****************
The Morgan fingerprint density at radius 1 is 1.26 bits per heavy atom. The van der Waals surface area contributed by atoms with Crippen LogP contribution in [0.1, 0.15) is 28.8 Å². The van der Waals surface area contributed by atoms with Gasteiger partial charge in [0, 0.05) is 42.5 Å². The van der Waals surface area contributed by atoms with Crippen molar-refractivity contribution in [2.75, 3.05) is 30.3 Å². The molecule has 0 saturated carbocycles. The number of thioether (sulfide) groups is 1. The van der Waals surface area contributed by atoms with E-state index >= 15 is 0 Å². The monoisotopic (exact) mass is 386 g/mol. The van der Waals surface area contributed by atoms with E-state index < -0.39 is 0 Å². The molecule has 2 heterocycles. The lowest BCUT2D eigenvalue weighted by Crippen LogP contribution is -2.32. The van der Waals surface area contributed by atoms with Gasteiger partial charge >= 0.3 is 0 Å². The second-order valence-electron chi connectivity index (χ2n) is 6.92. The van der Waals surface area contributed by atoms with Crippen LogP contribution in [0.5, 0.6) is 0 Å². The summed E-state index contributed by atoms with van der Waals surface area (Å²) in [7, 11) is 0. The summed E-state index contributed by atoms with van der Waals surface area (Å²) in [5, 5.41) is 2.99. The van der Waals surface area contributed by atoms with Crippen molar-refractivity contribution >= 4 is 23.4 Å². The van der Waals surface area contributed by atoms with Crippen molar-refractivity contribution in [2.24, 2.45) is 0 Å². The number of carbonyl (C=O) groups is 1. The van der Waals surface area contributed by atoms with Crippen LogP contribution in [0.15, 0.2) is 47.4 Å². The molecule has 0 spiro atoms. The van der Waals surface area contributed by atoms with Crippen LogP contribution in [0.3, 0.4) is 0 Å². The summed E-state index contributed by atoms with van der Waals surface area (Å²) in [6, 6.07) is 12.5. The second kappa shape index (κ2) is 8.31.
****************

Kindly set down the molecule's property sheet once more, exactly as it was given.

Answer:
The Morgan fingerprint density at radius 1 is 1.26 bits per heavy atom. The van der Waals surface area contributed by atoms with Crippen LogP contribution in [0.1, 0.15) is 28.8 Å². The van der Waals surface area contributed by atoms with Gasteiger partial charge in [0, 0.05) is 42.5 Å². The van der Waals surface area contributed by atoms with Crippen molar-refractivity contribution in [2.75, 3.05) is 30.3 Å². The molecule has 0 saturated carbocycles. The number of thioether (sulfide) groups is 1. The van der Waals surface area contributed by atoms with E-state index >= 15 is 0 Å². The monoisotopic (exact) mass is 386 g/mol. The van der Waals surface area contributed by atoms with E-state index < -0.39 is 0 Å². The molecule has 2 heterocycles. The lowest BCUT2D eigenvalue weighted by Crippen LogP contribution is -2.32. The van der Waals surface area contributed by atoms with Gasteiger partial charge >= 0.3 is 0 Å². The second-order valence-electron chi connectivity index (χ2n) is 6.92. The van der Waals surface area contributed by atoms with Crippen LogP contribution in [0.5, 0.6) is 0 Å². The summed E-state index contributed by atoms with van der Waals surface area (Å²) in [7, 11) is 0. The summed E-state index contributed by atoms with van der Waals surface area (Å²) in [5, 5.41) is 2.99. The van der Waals surface area contributed by atoms with Crippen molar-refractivity contribution >= 4 is 23.4 Å². The van der Waals surface area contributed by atoms with Crippen molar-refractivity contribution in [2.24, 2.45) is 0 Å². The number of carbonyl (C=O) groups is 1. The van der Waals surface area contributed by atoms with Crippen LogP contribution in [0.15, 0.2) is 47.4 Å². The molecule has 0 spiro atoms. The van der Waals surface area contributed by atoms with Crippen LogP contribution in [0.3, 0.4) is 0 Å². The summed E-state index contributed by atoms with van der Waals surface area (Å²) in [6, 6.07) is 12.5. The second kappa shape index (κ2) is 8.31.